I’m having second thoughts about vaccination. [Update: But not just vaccination. See coda.]

Not because of autism or mercury or any of that Gwyneth Paltrow bullshit. Not even because I think vaccination is a bad idea— at this stage at least, we pretty much have to stick with the programs.

I am wondering, though, if it might have been a bad idea to have started down this road in the first place.

It all comes down to beers and budworms.

Beers. I had lunch the other day with my favorite Cassandra and fictionalized antihero, Dan Brooks. He drops through every now and then in the course of his travels, usually bearing bad news. This time was no different; we talked about the future, and the increasing statistical likelihood that by mid-century we’ll have lost both half the world’s species and half the world’s human population (not that one of those things is any great loss). We talked about Cape Town, and Lincoln, and LA— all those places where local water wars are just around the corner. The imminent draining of the Great Lakes to water the gardens of millionaires in Palm Springs. The near-ubiquitous use of mouth guards by climate-change scientists. And by the way, have you heard the news? Cholera’s moved back into Canada.

Dan’s an evolutionary biologist. He takes the long view. (When I pointed out the obvious fact that only a few weedy, super-resilient species are likely to survive the Anthropocene, he shrugged and said “So what? Recovery after every major extinction event starts with only a few weedy species, and they’re always enough to get us back up to high biodiversity in only ten or twenty million years.”) He’s also a parasitologist: comfortable talking about epidemiology, the parameter values of the rolling pandemics that’ll start hollowing out our urban centers sometime in the next ten or twenty years. My own background (putting aside the marine mammal thing) is more along the lines of general ecology— so when Dan started talking about outbreaks and countermeasures it was ecology, not epidemiology, that clicked.

“You’re talking about the spruce budworm,” I said.

A quick backgrounder for those who weren’t around in the back half of the Twentieth Century: the spruce budworm is a kind of caterpillar that wreaked havoc on coniferous forests throughout eastern Canada from the sixties at least through the eighties (it may be wreaking still for all I know, but I unfriended the little beggars once I left grad school). The logging industry of the time, as is the wont of logging industrialists everywhere, responded to the infestation by spraying the shit out of the forests with chemical insecticides. The budworm (as is the wont of fast-breeding life-forms everywhere) counter-responded in three ways:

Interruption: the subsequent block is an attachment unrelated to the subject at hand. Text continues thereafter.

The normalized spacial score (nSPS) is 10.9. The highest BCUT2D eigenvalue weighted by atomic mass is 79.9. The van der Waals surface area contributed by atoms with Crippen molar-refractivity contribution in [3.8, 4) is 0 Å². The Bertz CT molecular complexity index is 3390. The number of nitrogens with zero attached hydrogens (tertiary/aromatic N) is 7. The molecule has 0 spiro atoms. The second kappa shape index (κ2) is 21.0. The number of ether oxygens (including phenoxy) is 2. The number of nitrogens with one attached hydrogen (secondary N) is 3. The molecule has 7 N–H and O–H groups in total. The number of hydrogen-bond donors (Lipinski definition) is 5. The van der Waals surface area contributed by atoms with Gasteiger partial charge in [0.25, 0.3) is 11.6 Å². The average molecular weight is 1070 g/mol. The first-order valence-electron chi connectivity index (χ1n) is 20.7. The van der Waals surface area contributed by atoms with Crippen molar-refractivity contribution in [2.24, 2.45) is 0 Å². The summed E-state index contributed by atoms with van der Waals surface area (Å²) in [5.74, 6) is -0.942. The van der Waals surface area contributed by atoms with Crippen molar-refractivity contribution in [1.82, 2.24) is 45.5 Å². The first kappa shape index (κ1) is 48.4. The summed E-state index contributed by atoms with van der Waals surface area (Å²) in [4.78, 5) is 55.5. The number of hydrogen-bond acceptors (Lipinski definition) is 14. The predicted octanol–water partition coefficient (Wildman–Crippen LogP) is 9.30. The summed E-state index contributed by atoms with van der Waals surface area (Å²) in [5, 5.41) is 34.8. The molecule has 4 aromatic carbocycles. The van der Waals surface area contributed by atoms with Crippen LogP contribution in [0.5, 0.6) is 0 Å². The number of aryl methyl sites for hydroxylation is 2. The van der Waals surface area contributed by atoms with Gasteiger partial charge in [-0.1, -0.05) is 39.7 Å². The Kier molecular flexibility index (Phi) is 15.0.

1. Most of them died.
  2. The few who didn’t bred back an army of Mk-2 budworms who weren’t quite as easily impressed by malathion.
  3. They cranked up their reproductive rate to compensate for increased mortality.

Before long we were faced with a budworm population that we could keep sort of under control, but only if we never stopped spraying. What had once been a purely intermittent event was now a continual, low-level outbreak kept barely in check by pesticides. The moment we let up on the chemicals, those resistant, faster-breeding budworms would tear through the forest like a billion little chainsaws.

What Dan made me consider was the proposition that mass-vaccination programs have done pretty much the same thing to us.

For generations now, we’ve been vaccinating ourselves against (for example) the flu. It used to work really well; vaccination is just a way of programming the immune system with a target-lock for invaders, and it’s pretty easy to do that when all the invaders have a common immunological profile: